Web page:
Ok, so I know I missed Friday. But I wanted to join the roundup led by Rochelle! I have been missing in action for weeks.
So here is my entry for the Friday Fictioneers, the story group she leads with a photo prompt and 100 words (more or less, I went a bit more this time). Make sure to check out all the other marvelous stories HERE. Thanks to Sarah Potter for our great photo this week 🙂
“Wow,” Greg said, sliding his finger along a blood-red, velvety flower. “What a greenhouse!”
“Thanks, ” Silla said. “I make my own special fertilizer. Wanna see?”
She led the way into the back of the greenhouse, wandering past long tables of flowers and vegetables before stopping.
“What’s this?” asked Greg uneasily, staring at the slick metal slab with straps. He turned to Silla, eyes widening as he saw the mallet; before collapsing on the table.
Silla smiled as she tucked the cattle rancher in, tugging the straps quite tight before starting the IV. She nodded at her plants as Greg’s blood slid into her mixer, already filled with bone meal from the last cowboy.
“There,” Silla said in satisfaction, “now instead of him killing animals, he’ll be helping you guys grow.
Friday Fictioneers rides again! Our photo prompt comes from Dale Rogerson this week as we all follow Rochelle on a mad romp through the fictional alleys of our minds. Make sure to check out all the other stories to see where they ended up here.
100 words–on the nose this week!
“Hey, Vino Noble,” Nick said conversationally. “Mind if I have a glass?”
Without waiting, he snagged a glass and poured.
“Yes, my grandfather used to drink this. Came from the same part of the old country he did. Good man, my grandfather. Passed the family business down to me. Dad passed away young, guess Gramps pinned all his hopes on me.”
Sighing, Nick put down his glass. Picking up his gun, he tightened the silencer before pointing it across the table.
“It’s just business, you know,” he told the frightened man. Nick took the bottle with him as he left.
Friday Fictioneers again! Once more we pick up our pens and follow Rochelle as she gives us a photo to start and 100 words to play with. Make sure to check out all the rest of the storytellers HERE. And thanks to Roger Bultot for the photo this week.
Banion gripped the windowsill, waiting for the parade vanguard to appear. Waiting for HIM. That ignominious buffoon, that, that,
“Politician,” Banion spit out.
What right had he to close the museum? Simply to make a parking lot so HE didn’t have to walk. Saying the museum was past its time? It was art. Timeless. And Banion often let in the homeless to get warm, to gather, to be uplifted by the art.
He appeared, bald head shining as he waved. Banion gripped the smooth cherry stock, imaging tomorrow’s headlines:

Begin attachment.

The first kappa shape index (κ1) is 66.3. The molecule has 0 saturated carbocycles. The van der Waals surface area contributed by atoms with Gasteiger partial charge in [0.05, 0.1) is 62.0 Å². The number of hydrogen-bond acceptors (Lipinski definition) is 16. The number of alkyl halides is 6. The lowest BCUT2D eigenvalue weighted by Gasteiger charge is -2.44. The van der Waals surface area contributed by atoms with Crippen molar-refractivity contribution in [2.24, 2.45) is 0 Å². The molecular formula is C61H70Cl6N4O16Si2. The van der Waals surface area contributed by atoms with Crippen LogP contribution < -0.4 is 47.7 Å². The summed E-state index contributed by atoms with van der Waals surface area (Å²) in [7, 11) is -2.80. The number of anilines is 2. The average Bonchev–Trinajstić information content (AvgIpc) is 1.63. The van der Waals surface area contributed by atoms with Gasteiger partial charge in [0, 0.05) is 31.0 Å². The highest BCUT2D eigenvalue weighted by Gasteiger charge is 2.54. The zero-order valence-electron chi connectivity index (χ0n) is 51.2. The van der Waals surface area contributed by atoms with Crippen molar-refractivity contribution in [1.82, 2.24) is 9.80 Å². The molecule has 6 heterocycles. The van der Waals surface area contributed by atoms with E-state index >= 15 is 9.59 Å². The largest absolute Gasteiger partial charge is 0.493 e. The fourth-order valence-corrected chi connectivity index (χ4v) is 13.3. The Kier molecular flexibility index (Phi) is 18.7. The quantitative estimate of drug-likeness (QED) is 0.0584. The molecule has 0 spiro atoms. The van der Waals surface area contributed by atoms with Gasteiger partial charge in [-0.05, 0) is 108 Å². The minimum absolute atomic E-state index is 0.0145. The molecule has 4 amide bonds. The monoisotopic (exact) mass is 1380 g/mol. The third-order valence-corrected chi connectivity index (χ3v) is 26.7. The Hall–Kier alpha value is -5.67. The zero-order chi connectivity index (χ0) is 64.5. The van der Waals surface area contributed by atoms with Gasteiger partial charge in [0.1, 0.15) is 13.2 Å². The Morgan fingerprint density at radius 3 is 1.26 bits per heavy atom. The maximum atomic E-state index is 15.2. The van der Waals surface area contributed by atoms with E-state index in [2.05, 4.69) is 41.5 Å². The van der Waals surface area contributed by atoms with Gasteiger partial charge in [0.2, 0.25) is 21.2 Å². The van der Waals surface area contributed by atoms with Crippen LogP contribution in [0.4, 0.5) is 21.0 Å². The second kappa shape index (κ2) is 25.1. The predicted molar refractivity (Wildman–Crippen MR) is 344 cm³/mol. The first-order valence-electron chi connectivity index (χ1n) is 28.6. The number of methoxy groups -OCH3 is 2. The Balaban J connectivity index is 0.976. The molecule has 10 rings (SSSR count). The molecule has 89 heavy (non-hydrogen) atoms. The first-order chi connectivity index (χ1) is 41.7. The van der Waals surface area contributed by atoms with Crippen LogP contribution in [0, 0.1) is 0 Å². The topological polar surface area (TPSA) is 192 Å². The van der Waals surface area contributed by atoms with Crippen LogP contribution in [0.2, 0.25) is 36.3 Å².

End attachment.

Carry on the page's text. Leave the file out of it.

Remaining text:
Mayor silenced by Vigilante
Grinning, Bannion aimed the gun, fired.
100 words 🙂
Well, folks, it’s Friday. The entire world is sighing with relief. And dozens of us rise once more to the challenge thrown out by Rochelle for Friday Fictioneers. Read all the stories, 100 words (more or less), HERE. I went with less this week, 95, which is fair since I so often go over. Thanks so much to Dale Robinson for the unique photo this week.
“It be an egg!”
“Nowat,” George said.
“Yeah!” Harold insisted. “Wait til you see.”
“Neh,” Gearge said again. “They wouldna build an egg.”
“Mebbe they didn’t build it,” Harold said meaningfully, waggling his eyebrows. He leaned forward, conspiratorial. “Mebbe it come from,” he jerked his head up, “there, you know.”
“Hmmph,” was the derisive answer, with a stream of tobacco juice.
“Ya never know,” Harold folded his arms and sat back. Both men chewed reflectively.
“Ya know,” George said finally, “I alwees said me daughter in law was from outer space.”
Tis the end of the week, and time for Friday Fictioneers again. This week’s intriguing photo prompt is thanks to Claire Fuller. As always, we strive to remain within 100 words while painting a picture based on, well, the picture. And, of course, thanks to Rochelle for running our ragtag group 🙂 Make sure to read all the other wonderful stories HERE, including Rochelle’s and Claire’s.
Craig held the stone lovingly, cleaning it with the cloth until it gleamed, mica particles catching the light. He placed it carefully on a shelf, selecting the bottom corner, a small square the perfect size.
Stepping back, Craig surveyed his treasures. Each held a memory, and only one space was left. A large box, it would take some thought to find the perfect item. Frowning, Craig leaned forward. The shell had blood on it. He’d thought he’d gotten it all. That one had been a mess.
Craig remembered that night, salt air, waves crashing, soft skin, the knife sliding in….